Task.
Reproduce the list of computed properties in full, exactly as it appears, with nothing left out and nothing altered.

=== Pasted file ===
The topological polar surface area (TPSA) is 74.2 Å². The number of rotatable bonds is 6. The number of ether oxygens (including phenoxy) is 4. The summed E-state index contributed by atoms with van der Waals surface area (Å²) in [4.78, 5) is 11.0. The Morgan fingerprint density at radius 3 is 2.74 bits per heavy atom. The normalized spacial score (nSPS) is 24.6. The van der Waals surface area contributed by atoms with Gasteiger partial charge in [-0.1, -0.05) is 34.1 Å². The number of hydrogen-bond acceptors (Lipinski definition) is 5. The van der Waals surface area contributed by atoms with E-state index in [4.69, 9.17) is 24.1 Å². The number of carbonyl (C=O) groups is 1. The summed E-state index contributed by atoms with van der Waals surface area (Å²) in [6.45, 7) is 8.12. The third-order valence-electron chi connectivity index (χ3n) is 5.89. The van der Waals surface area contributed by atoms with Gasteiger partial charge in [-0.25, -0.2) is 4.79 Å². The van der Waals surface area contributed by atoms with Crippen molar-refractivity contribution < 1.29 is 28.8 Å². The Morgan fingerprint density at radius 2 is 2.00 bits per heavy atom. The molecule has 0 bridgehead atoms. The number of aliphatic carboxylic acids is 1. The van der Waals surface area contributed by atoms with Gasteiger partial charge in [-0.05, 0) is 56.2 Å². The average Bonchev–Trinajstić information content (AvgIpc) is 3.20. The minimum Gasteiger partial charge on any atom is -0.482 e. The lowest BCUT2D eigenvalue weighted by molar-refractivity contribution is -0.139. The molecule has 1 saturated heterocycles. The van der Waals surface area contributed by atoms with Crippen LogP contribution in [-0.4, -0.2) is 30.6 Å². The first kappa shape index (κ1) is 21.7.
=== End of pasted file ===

The topological polar surface area (TPSA) is 74.2 Å². The number of rotatable bonds is 6. The number of ether oxygens (including phenoxy) is 4. The summed E-state index contributed by atoms with van der Waals surface area (Å²) in [4.78, 5) is 11.0. The Morgan fingerprint density at radius 3 is 2.74 bits per heavy atom. The normalized spacial score (nSPS) is 24.6. The van der Waals surface area contributed by atoms with Gasteiger partial charge in [-0.1, -0.05) is 34.1 Å². The number of hydrogen-bond acceptors (Lipinski definition) is 5. The van der Waals surface area contributed by atoms with E-state index in [4.69, 9.17) is 24.1 Å². The number of carbonyl (C=O) groups is 1. The summed E-state index contributed by atoms with van der Waals surface area (Å²) in [6.45, 7) is 8.12. The third-order valence-electron chi connectivity index (χ3n) is 5.89. The van der Waals surface area contributed by atoms with Gasteiger partial charge in [-0.25, -0.2) is 4.79 Å². The van der Waals surface area contributed by atoms with Crippen molar-refractivity contribution < 1.29 is 28.8 Å². The Morgan fingerprint density at radius 2 is 2.00 bits per heavy atom. The molecule has 0 bridgehead atoms. The number of aliphatic carboxylic acids is 1. The van der Waals surface area contributed by atoms with Gasteiger partial charge in [-0.05, 0) is 56.2 Å². The average Bonchev–Trinajstić information content (AvgIpc) is 3.20. The minimum Gasteiger partial charge on any atom is -0.482 e. The lowest BCUT2D eigenvalue weighted by molar-refractivity contribution is -0.139. The molecule has 1 saturated heterocycles. The van der Waals surface area contributed by atoms with Crippen LogP contribution in [-0.4, -0.2) is 30.6 Å². The first kappa shape index (κ1) is 21.7.